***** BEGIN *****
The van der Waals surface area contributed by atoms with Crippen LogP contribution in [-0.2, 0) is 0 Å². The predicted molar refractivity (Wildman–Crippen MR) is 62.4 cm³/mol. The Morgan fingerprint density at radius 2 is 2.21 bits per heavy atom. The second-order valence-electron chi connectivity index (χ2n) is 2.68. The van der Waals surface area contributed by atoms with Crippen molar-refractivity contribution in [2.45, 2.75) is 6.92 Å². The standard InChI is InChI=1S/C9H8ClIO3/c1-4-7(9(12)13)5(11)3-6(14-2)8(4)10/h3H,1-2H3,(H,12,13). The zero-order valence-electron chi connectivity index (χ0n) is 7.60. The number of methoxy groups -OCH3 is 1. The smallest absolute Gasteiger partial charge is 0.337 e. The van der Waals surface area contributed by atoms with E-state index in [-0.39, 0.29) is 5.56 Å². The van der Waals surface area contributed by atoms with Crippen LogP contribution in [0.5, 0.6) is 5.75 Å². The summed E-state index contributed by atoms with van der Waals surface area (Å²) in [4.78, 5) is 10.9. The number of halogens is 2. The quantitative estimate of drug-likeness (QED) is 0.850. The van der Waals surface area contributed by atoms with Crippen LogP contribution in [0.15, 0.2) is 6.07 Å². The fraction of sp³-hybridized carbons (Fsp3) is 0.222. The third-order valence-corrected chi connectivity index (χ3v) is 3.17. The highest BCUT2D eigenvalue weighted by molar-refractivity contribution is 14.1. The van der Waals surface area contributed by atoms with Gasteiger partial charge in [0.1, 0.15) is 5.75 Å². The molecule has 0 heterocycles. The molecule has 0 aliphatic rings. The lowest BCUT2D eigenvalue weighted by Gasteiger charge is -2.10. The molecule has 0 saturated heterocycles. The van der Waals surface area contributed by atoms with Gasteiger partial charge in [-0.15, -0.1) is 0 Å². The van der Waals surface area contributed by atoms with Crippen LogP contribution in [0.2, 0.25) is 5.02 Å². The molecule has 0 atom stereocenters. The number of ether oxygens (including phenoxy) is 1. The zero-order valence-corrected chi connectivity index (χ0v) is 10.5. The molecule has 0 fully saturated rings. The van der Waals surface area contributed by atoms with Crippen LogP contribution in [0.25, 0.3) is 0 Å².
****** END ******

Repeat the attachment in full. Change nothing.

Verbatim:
The van der Waals surface area contributed by atoms with Crippen LogP contribution in [-0.2, 0) is 0 Å². The predicted molar refractivity (Wildman–Crippen MR) is 62.4 cm³/mol. The Morgan fingerprint density at radius 2 is 2.21 bits per heavy atom. The second-order valence-electron chi connectivity index (χ2n) is 2.68. The van der Waals surface area contributed by atoms with Crippen molar-refractivity contribution in [2.45, 2.75) is 6.92 Å². The standard InChI is InChI=1S/C9H8ClIO3/c1-4-7(9(12)13)5(11)3-6(14-2)8(4)10/h3H,1-2H3,(H,12,13). The zero-order valence-electron chi connectivity index (χ0n) is 7.60. The number of methoxy groups -OCH3 is 1. The smallest absolute Gasteiger partial charge is 0.337 e. The van der Waals surface area contributed by atoms with E-state index in [-0.39, 0.29) is 5.56 Å². The van der Waals surface area contributed by atoms with Crippen LogP contribution in [0.5, 0.6) is 5.75 Å². The summed E-state index contributed by atoms with van der Waals surface area (Å²) in [4.78, 5) is 10.9. The number of halogens is 2. The quantitative estimate of drug-likeness (QED) is 0.850. The van der Waals surface area contributed by atoms with Crippen LogP contribution in [0.15, 0.2) is 6.07 Å². The fraction of sp³-hybridized carbons (Fsp3) is 0.222. The third-order valence-corrected chi connectivity index (χ3v) is 3.17. The highest BCUT2D eigenvalue weighted by molar-refractivity contribution is 14.1. The van der Waals surface area contributed by atoms with Gasteiger partial charge in [0.1, 0.15) is 5.75 Å². The molecule has 0 heterocycles. The molecule has 0 aliphatic rings. The lowest BCUT2D eigenvalue weighted by Gasteiger charge is -2.10. The molecule has 0 saturated heterocycles. The van der Waals surface area contributed by atoms with Gasteiger partial charge in [-0.15, -0.1) is 0 Å². The van der Waals surface area contributed by atoms with Crippen LogP contribution in [0.2, 0.25) is 5.02 Å². The molecule has 0 atom stereocenters. The number of ether oxygens (including phenoxy) is 1. The zero-order valence-corrected chi connectivity index (χ0v) is 10.5. The molecule has 0 fully saturated rings. The van der Waals surface area contributed by atoms with Crippen LogP contribution in [0.25, 0.3) is 0 Å².